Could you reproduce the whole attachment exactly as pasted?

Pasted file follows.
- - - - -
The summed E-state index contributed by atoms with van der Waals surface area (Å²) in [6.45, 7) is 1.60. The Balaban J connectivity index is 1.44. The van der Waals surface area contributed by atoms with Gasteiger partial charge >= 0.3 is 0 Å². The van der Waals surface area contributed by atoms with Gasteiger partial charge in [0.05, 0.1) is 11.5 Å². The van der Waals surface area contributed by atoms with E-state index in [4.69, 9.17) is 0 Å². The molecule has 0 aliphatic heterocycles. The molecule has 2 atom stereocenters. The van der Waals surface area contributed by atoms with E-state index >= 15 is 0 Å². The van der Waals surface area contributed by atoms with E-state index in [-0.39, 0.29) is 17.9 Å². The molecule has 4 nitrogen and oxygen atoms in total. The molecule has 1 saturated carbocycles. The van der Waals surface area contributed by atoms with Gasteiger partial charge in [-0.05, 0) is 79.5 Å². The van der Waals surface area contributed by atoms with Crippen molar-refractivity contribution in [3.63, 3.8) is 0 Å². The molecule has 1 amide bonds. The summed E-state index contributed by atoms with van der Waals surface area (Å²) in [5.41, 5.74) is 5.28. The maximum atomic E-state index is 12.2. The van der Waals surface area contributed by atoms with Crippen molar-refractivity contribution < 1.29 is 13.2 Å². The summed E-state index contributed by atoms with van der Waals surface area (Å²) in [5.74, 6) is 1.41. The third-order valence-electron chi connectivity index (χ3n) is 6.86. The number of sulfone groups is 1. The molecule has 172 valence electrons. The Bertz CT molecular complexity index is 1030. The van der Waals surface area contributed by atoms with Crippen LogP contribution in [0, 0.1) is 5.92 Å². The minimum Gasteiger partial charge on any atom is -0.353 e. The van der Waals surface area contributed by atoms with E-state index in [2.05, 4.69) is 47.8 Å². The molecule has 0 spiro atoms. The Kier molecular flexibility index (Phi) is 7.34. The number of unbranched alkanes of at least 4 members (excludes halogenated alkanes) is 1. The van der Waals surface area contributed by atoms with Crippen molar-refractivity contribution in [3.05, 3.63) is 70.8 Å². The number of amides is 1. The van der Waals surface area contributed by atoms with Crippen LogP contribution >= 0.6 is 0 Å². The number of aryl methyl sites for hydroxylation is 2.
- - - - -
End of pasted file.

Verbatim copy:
The summed E-state index contributed by atoms with van der Waals surface area (Å²) in [6.45, 7) is 1.60. The Balaban J connectivity index is 1.44. The van der Waals surface area contributed by atoms with Gasteiger partial charge >= 0.3 is 0 Å². The van der Waals surface area contributed by atoms with Gasteiger partial charge in [0.05, 0.1) is 11.5 Å². The van der Waals surface area contributed by atoms with E-state index in [4.69, 9.17) is 0 Å². The molecule has 0 aliphatic heterocycles. The molecule has 2 atom stereocenters. The van der Waals surface area contributed by atoms with E-state index >= 15 is 0 Å². The van der Waals surface area contributed by atoms with E-state index in [-0.39, 0.29) is 17.9 Å². The molecule has 4 nitrogen and oxygen atoms in total. The molecule has 1 saturated carbocycles. The van der Waals surface area contributed by atoms with Gasteiger partial charge in [-0.05, 0) is 79.5 Å². The van der Waals surface area contributed by atoms with Crippen molar-refractivity contribution in [3.63, 3.8) is 0 Å². The molecule has 1 amide bonds. The summed E-state index contributed by atoms with van der Waals surface area (Å²) in [5.41, 5.74) is 5.28. The maximum atomic E-state index is 12.2. The van der Waals surface area contributed by atoms with Crippen molar-refractivity contribution < 1.29 is 13.2 Å². The summed E-state index contributed by atoms with van der Waals surface area (Å²) in [5.74, 6) is 1.41. The third-order valence-electron chi connectivity index (χ3n) is 6.86. The number of sulfone groups is 1. The molecule has 172 valence electrons. The Bertz CT molecular complexity index is 1030. The van der Waals surface area contributed by atoms with Crippen LogP contribution in [0, 0.1) is 5.92 Å². The minimum Gasteiger partial charge on any atom is -0.353 e. The van der Waals surface area contributed by atoms with E-state index in [2.05, 4.69) is 47.8 Å². The molecule has 0 spiro atoms. The Kier molecular flexibility index (Phi) is 7.34. The number of unbranched alkanes of at least 4 members (excludes halogenated alkanes) is 1. The van der Waals surface area contributed by atoms with Crippen molar-refractivity contribution in [3.05, 3.63) is 70.8 Å². The number of amides is 1. The van der Waals surface area contributed by atoms with Crippen LogP contribution >= 0.6 is 0 Å². The number of aryl methyl sites for hydroxylation is 2.